As National Novel Writing Month ends, the beginning of the holiday season strikes. The time of the year has come where you embark on reading stories about obnoxious gingerbread men, elves that watch naughty children, talking turkeys, and an incessant use of the word ‘Tis.’
You find yourself watching terribly scripted made for TV holiday movies and ridiculous commercials that make you want to poke your eyeballs out. Now, imagine having to read this stuff year round.
It’s a safe bet you would never again read or watch TV, and the survival of your eyeballs would be debatable.
As you feast your eyes on your NaNoWriMo work, or set your sights on your next writing project, it’s important to focus on the importance of clear and concise writing. Let’s take a minute and review some important tips that will help you prepare a fresh and crisp piece of writing for your readers.
Illustrate a Purpose
Step One: Know what the hell you’re talking about!
You cannot expect your audience to figure out your purpose. Instead, you need to show them through your writing.
The key is executing a solid plan and polishing the final result. Everything from beginning to end is a process, however, if you have an idea of how you want things to flow, it will make the process smoother. And should you find yourself struggling, an editor is sure to become your best unbiased friend.
Have a System
Developing a writing process is important, especially when writing fiction.
From the moment you begin mapping your story to typing ‘the end,’ it’s important to have a consistent routine in your writing. This will help you develop the story and allow for a clearer picture of what you want to convey.
Know Basic Grammar
If you cannot spell without auto correct or don’t know the difference between their and there, then it may be time to brush up on basic grammar.
Misspelled words, missed punctuation, and wordy sentences make for a tough read. Check out The University of Wisconsin’s Writer’s Handbook. It’s a great tool for reviewing grammar and syntax.
Don’t be Repetitive
Remember when you were a kid, and you would learn new vocabulary words? You hated your teacher for making you write or say them over and over again. So imagine how your reader feels if you say how much Bobby loved Sally twenty different ways.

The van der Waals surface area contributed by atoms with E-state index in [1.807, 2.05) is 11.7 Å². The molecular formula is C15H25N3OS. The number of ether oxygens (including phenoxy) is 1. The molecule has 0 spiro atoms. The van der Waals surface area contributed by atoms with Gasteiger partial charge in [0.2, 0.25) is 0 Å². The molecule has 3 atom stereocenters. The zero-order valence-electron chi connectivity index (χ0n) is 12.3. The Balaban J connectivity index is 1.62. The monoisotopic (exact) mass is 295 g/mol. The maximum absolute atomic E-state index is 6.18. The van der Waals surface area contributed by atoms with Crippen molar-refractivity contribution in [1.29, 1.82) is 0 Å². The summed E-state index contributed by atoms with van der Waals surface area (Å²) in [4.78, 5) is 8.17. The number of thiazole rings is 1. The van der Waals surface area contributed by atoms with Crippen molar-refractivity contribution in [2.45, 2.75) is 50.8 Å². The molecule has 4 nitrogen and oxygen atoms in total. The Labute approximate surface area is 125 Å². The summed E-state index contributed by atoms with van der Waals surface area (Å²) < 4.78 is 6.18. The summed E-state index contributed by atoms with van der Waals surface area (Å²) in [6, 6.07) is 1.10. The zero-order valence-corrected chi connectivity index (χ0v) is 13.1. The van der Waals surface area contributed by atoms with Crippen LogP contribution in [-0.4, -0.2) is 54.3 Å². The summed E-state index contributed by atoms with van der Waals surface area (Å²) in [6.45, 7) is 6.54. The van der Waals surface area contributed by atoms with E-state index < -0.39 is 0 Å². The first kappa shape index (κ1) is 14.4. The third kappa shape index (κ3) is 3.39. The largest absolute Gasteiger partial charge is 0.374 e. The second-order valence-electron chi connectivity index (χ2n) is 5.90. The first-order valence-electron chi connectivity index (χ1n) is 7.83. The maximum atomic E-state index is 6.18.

Don’t alienate your audience. Make the point and move on.
And don’t try to be clever by saying the same thing later on in a fancy, flowery sentence. No matter how you try to conceal it, your audience will pick up on redundancy like hounds on the hunt.
Elegant is another way of saying fancy, hence the point.
If your readers are spending more time using the dictionary to figure out what a word means instead of interacting with the story, then you have completely missed the mark. A few unorthodox words are all a good story needs.
If your sentences actually look like the one you are reading right now, then you totally know how your reader feels when you write sentences like this, and you should probably clean them up by trimming them down.
Wordiness alienates and confuses the audience. The shortest sentences have the most impact.
Talk to Your Audience
When writing your piece, keep your audience firmly in mind.
Think about when you read a book to a child. You make it exciting and bring it alive by becoming a voice over actor. The child engages with the book because you engage with it.
Use the same approach when writing. Use an active voice by making the characters and objects on the page come alive. Utilize all five senses, be present, and engage with your audience.
Don’t Be a Liar
Regardless of what type of story you are telling, be sure your audience can trust what is on the page.
If everything is like a melodramatic soap opera, then you have already lost credibility. If you are writing fiction, remember that your characters are the most credible witnesses to the story.
The Finishing Touches
Once your piece is complete and you think you have it in a polished state, read it out loud. If you are bored or notice repetition, fix it.
There’s nothing wrong with letting someone else read it either. Sometimes the best thing you can do is take a step back and let someone else grab the reins.
Writing can be a frustrating, rugged, and somehow beautiful process. It drives you made yet feels oddly relaxing.
Remember, no one is perfect. No writer is flawless. And there is no precisely right or precisely wrong way to write, just a practical one. How do you ensure your writing is clear and concise?